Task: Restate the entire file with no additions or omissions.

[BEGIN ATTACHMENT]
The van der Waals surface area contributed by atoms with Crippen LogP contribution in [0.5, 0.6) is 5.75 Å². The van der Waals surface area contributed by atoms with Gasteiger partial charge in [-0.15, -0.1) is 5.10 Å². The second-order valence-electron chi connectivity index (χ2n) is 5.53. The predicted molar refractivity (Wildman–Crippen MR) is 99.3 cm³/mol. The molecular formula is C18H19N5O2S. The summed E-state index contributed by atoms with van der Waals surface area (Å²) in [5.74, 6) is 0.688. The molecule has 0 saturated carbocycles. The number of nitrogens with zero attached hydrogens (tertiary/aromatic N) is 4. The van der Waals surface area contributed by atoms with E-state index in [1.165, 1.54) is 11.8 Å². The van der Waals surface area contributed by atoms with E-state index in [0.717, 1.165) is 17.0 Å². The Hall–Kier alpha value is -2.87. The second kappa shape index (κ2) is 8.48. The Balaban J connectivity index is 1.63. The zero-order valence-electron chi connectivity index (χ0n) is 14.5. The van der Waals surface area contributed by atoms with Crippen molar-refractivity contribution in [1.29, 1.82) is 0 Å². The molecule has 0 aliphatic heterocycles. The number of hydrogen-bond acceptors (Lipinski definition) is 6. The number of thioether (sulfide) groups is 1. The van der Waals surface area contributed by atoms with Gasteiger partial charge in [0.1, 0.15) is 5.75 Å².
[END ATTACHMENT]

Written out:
The van der Waals surface area contributed by atoms with Crippen LogP contribution in [0.5, 0.6) is 5.75 Å². The van der Waals surface area contributed by atoms with Gasteiger partial charge in [-0.15, -0.1) is 5.10 Å². The second-order valence-electron chi connectivity index (χ2n) is 5.53. The predicted molar refractivity (Wildman–Crippen MR) is 99.3 cm³/mol. The molecular formula is C18H19N5O2S. The summed E-state index contributed by atoms with van der Waals surface area (Å²) in [5.74, 6) is 0.688. The molecule has 0 saturated carbocycles. The number of nitrogens with zero attached hydrogens (tertiary/aromatic N) is 4. The van der Waals surface area contributed by atoms with E-state index in [1.165, 1.54) is 11.8 Å². The van der Waals surface area contributed by atoms with E-state index in [0.717, 1.165) is 17.0 Å². The Hall–Kier alpha value is -2.87. The second kappa shape index (κ2) is 8.48. The Balaban J connectivity index is 1.63. The zero-order valence-electron chi connectivity index (χ0n) is 14.5. The van der Waals surface area contributed by atoms with Crippen molar-refractivity contribution in [1.29, 1.82) is 0 Å². The molecule has 0 aliphatic heterocycles. The number of hydrogen-bond acceptors (Lipinski definition) is 6. The number of thioether (sulfide) groups is 1. The van der Waals surface area contributed by atoms with Gasteiger partial charge in [0.1, 0.15) is 5.75 Å².